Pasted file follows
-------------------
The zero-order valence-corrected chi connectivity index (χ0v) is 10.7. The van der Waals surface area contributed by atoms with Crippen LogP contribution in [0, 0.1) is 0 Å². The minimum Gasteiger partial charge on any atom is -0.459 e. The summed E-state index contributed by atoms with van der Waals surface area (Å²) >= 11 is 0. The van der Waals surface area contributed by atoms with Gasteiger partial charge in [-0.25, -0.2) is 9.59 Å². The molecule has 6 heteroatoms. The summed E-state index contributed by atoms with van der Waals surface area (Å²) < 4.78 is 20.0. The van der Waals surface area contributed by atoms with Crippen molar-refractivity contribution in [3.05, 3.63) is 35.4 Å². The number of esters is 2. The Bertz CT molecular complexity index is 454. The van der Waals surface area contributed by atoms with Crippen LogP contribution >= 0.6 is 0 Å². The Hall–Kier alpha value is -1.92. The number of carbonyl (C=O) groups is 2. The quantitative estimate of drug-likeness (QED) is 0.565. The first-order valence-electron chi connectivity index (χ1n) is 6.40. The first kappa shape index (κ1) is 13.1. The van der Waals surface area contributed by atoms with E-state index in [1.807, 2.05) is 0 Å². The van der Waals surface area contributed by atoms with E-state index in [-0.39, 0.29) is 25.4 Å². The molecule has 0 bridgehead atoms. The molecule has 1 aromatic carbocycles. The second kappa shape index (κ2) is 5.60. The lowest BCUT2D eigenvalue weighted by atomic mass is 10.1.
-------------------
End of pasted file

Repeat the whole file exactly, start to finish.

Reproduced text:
The zero-order valence-corrected chi connectivity index (χ0v) is 10.7. The van der Waals surface area contributed by atoms with Crippen LogP contribution in [0, 0.1) is 0 Å². The minimum Gasteiger partial charge on any atom is -0.459 e. The summed E-state index contributed by atoms with van der Waals surface area (Å²) >= 11 is 0. The van der Waals surface area contributed by atoms with Gasteiger partial charge in [-0.25, -0.2) is 9.59 Å². The molecule has 6 heteroatoms. The summed E-state index contributed by atoms with van der Waals surface area (Å²) < 4.78 is 20.0. The van der Waals surface area contributed by atoms with Crippen molar-refractivity contribution in [3.05, 3.63) is 35.4 Å². The number of esters is 2. The Bertz CT molecular complexity index is 454. The van der Waals surface area contributed by atoms with Crippen LogP contribution >= 0.6 is 0 Å². The Hall–Kier alpha value is -1.92. The number of carbonyl (C=O) groups is 2. The quantitative estimate of drug-likeness (QED) is 0.565. The first-order valence-electron chi connectivity index (χ1n) is 6.40. The first kappa shape index (κ1) is 13.1. The van der Waals surface area contributed by atoms with E-state index in [1.807, 2.05) is 0 Å². The van der Waals surface area contributed by atoms with E-state index in [-0.39, 0.29) is 25.4 Å². The molecule has 0 bridgehead atoms. The molecule has 1 aromatic carbocycles. The second kappa shape index (κ2) is 5.60. The lowest BCUT2D eigenvalue weighted by atomic mass is 10.1.